Supreme Court Reviewing Coach's Suspension For On-Field Prayers

If we've learned anything from Colin Kaepernick and Tim Tebow, it's that kneeling on a football field is a surefire way to drum up controversy.

The latest example comes from Washington state where a now-former high school football coach, Joseph Kennedy, is in a Supreme Court battle with the Bremerton School District for taking the Tebow route and kneeling in prayer after games at the public high school where he worked.

After nearly a decade of post-game prayers at Bremerton High School, the school district asked Kennedy to stop in 2015. He initially complied but soon began praying once again and he was placed on paid leave. Then, depending on which side you believe, he was either fired or voluntarily resigned from the school and the team.

"The whole idea of just because I'm working there, I have no rights anymore as an American?" Kennedy said via Fox News. "When do I stop representing the school district? And that's what we're kind of asking, just a simple thing: Can I pray after a football game?"

According to the school district, lower courts and the 9th Circuit U.S. Court of Appeals, the answer is no. The school district argued that Kennedy forced players on his team to pray.

Per Fox News, Rachel Laser, president of Americans United for Separation of Church and State, which represents the school district stated: "No student should ever be made to feel excluded-- whether it’s in the classroom or on the football field-- because they don’t share the religious beliefs of their coaches, teachers or fellow students."

Kennedy continues to believe that his decision to pray was an individual choice and not forced on anyone.

"The prayer after the football game -- that was just myself, I would just take a knee at the 50-yard line after football game," Kennedy said via Fox News' Shannon Bream. "After a few months, the kids would say, 'Coach, what are you doing out there?' And I just said, 'I was thanking God for what you did.' They asked if they could join. And I said, 'It's America, a free country. You do what you want to do.' And that's how that kind of started."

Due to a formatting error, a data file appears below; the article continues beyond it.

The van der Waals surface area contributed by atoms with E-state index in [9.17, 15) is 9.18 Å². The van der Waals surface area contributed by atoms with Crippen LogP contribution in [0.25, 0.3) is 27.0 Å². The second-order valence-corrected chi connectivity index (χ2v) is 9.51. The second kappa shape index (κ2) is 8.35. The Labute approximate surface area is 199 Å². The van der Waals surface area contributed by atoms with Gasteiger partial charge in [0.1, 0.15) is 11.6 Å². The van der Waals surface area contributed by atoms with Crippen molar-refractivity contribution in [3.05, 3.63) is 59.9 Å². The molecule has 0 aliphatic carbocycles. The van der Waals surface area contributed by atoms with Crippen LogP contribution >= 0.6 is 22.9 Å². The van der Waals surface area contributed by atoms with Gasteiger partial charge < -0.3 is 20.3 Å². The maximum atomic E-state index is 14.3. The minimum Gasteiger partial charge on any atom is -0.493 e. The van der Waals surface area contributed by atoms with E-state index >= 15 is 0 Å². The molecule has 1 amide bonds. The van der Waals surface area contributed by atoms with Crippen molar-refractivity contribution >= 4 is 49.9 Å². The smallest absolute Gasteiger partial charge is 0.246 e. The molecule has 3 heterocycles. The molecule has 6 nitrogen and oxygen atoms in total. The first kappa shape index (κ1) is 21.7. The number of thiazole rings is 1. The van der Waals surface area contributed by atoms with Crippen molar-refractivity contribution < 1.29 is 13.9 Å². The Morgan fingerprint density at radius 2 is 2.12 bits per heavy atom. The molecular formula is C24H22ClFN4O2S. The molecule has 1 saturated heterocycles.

After receiving complaints, the school asked Kennedy, via letter, not to pray on the field or in the locker room. He briefly complied but then began praying on the field once again. He was subsequently suspended and then eventually dismissed from the school.

Kennedy is now suing the Bremerton School District alleging they violated his First Amendment rights when they told him he couldn't pray on the field. He's since moved to Florida but plans to move back to Washington and coach, preferably at Bremerton, his alma mater, if the court rules in favor.

The United States Supreme Court will hear his case sometime Monday. Kennedy hopes this long battle over prayer soon comes to a victorious end, but even if it doesn't, it's unlikely the former coach will go away quietly.

When asked by players he's coached in years past why he doesn't give up, Kennedy told Fox News: "I realized if I did that, I would be going against everything I've ever taught these guys. You keep driving until the very end, until there's nothing left on the clock. I would have been the biggest hypocrite in the United States if I would have just said, 'Oh yeah, you're right. This is too hard for me.' What kind of example would I have set for my guys?"

SCOTUS is expected to issue a ruling in the case of Kennedy v. Bremerton School District some time in late June.

* will have additional information on the hearing and any subsequent rulings once available.

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